I have a Acer Aspire ASE500-UP801M. how can i overclock my computer? thank youuu
Post you specs
From my experience, you generally can't overclock manufactured PCs. There could be a way around that, which I'm not sure of, though.
Not sure if this helps, but you *might* be able to use a program called ClockGen. http://www.cpuid.com/clockgen.php However, you also will definatly have to open your case to find the right PLL. This is about the only way I've ever heard of OCing a maufactured computer, but even this depends on weather or not you have the right PLL. good luck and try not to fry anything expensive! :hotbounce
Intel 805 Pll?
I'm trying to overclock my computer and i need the PLL! it's an intel pentium d 805 HELP PLEASE! what is a PLL anyway?
M8... u cant overclock without much research... and seeming as u have posted this with no former knowlege... i suggest you do ur homework
Truth Sj, truth indeed.
I have no experience with Acer, but it's most likely like other OEM PCs (like Dell, HP, eMachines, etc). OEM PC's cannot be overclocked do to their lower quality motherboards and crippled BIOSes. overclocking requires higher end components (cheaper components are generally operating at their max and cannot be pushed any further)
windows based overclocking programs (like clockgen) will overclock the entire system including the video card, PCI cards, HDDs, etc which can lead to all kinds of problems. to overclock to any significant amount (and to have the overclock run stable) requires it to be done via the BIOS. if your BIOS has settings like CPU multiplier, FSB, VCORE, VDIMM, memory speed/ratio then you may be able to overclock (depending on the hardware quality). if your BIOS does not have any of those settings, then you cannot overclock unless you replace the motherboard with an aftermarket motherboard with a full featured BIOS.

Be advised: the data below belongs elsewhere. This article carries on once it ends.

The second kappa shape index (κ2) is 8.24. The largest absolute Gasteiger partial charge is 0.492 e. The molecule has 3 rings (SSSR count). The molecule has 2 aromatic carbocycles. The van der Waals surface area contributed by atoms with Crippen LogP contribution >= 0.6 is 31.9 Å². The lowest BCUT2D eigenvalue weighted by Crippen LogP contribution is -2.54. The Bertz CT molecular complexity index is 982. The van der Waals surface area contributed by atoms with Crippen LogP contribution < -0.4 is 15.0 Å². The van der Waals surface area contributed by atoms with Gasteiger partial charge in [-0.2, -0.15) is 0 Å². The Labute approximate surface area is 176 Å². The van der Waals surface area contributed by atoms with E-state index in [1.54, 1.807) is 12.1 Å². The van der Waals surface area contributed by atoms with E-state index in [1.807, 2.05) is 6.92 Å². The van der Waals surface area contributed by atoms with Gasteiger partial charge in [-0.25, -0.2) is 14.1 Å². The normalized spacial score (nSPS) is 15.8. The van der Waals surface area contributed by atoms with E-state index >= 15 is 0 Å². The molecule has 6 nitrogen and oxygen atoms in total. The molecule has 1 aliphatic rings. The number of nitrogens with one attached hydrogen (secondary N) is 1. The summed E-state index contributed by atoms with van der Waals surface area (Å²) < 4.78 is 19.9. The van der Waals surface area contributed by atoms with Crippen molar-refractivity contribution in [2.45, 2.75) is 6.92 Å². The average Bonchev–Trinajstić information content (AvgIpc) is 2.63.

Don't ask how to overclock if you have never even looked into it before. We don't want to try to walk you through every step and spoonfeed you because if something goes wrong, you will blame us and something most likely WILL go wrong unless you know what you are doing. If I tell you to overclock a Pentium 4 2.0 ghz to make it run at 35,000 mhz, how are you going to know whether or not that can be done? (guys don't say anything about that just see if he knows the answer) So what do you think? Can I do that or no?
Yeah, you can do that for sure. A more reasonable question would be, if a CPU is running 2000Mhz, and its multiplier is 10, what is the FSB?